Expanding Ethnic Studies

Research has found that students—particularly male and Latino students—who participate in ethnic studies made gains in attendance, academic performance, and the number of credits earned toward graduation. As Minnesota’s student population continues to racially diversify, it’s important that classroom materials, curriculum, and standards be evaluated and restructured to be inclusive of communities of color to ensure the success of all students. To this end, the bill establishes a statewide definition for ethnic studies and requires school districts to develop strategies for expanding access to culturally relevant curriculum.

Extra Hurdles for Charter Schools

The bill includes a few technical provisions that would put up extra hurdles for charter schools. First, it would codify that “affiliated building corporations”—entities that lease schools because charter schools cannot own their school building outright—can only own one building. In many ways, this is a solution looking for a problem, creating extra hurdles for the few charter schools that have more than one building with no clear benefit to students or the state. It would also allow the Commissioner of Education to terminate charter authorizers—the extra layer of oversight required to ensure quality in the sector—without providing clear parameters for decision-making. Authorizer quality is an important issue, but it must be addressed with objective standards that allow for review, improvement, and transparency in the sector.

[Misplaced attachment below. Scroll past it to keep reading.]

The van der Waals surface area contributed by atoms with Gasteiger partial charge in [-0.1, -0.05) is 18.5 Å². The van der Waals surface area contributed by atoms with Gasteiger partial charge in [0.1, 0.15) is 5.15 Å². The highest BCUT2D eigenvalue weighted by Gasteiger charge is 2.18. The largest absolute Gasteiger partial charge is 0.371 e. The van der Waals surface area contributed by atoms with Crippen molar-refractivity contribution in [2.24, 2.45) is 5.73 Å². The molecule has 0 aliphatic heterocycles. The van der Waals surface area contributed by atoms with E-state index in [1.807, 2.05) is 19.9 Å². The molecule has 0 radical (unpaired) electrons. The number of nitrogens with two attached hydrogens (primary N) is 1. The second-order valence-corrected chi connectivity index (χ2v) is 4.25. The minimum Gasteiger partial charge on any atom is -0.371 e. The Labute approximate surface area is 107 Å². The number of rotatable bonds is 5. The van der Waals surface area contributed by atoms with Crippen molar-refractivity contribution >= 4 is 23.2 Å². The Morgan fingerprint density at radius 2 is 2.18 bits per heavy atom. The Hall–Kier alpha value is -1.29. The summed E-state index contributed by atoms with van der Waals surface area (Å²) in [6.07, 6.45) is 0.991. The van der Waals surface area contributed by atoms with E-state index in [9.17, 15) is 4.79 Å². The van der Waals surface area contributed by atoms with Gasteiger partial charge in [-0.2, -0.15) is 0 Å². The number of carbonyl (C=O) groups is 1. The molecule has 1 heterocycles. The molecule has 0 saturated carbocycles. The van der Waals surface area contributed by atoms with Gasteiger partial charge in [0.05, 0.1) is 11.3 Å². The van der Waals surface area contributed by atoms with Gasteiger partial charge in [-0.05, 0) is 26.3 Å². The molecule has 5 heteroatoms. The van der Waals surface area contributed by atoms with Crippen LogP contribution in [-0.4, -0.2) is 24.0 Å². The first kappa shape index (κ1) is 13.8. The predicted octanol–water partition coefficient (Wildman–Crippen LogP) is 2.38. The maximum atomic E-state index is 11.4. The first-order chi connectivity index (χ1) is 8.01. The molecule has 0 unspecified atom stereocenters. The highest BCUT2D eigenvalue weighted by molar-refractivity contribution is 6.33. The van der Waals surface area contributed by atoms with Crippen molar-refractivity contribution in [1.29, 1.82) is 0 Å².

The bill also proposes adding a market need and demand study for new charter schools or charter schools that want to expand. As a concept, a market need and demand study is a good idea that encourages sustainability in the sector. However, the language in the bill is vague and could lead to subjective decision-making and red tape that doesn’t center student needs. 

Diversifying the Teacher Workforce 

Despite ample evidence that teachers of color help close achievement gaps, reduce student suspensions, and improve high school graduation rates—especially for students of color and indigenous students—Minnesota still has a 94% white teacher workforce. The Governor’s bill contains several provisions from the 2021 Increase Teachers of Color Act, including setting a statewide goal for increasing the number of teachers of color and American Indian teachers and requiring a biannual report on the effectiveness of state-funded programs aimed at recruiting and retaining teachers of color and American Indian teachers. 

What’s Next

The 84-page bill includes many other provisions that would impact students and schools, from prohibiting districts from using Indigenous names, symbols, or images for their mascots to requiring the Commissioner of Education to develop and adopt state standards for social-emotional learning. It will be heard first in the Senate, and likely soon after in the House, after which some provisions will advance and many more will be left on the cutting room floor.

How it all shakes out will hinge in part on what rises to the top in feedback from parents, educators, students, and advocates. To share your thoughts, you can reach out to the Governor and Commissioner of Education directly, as well as your local legislators.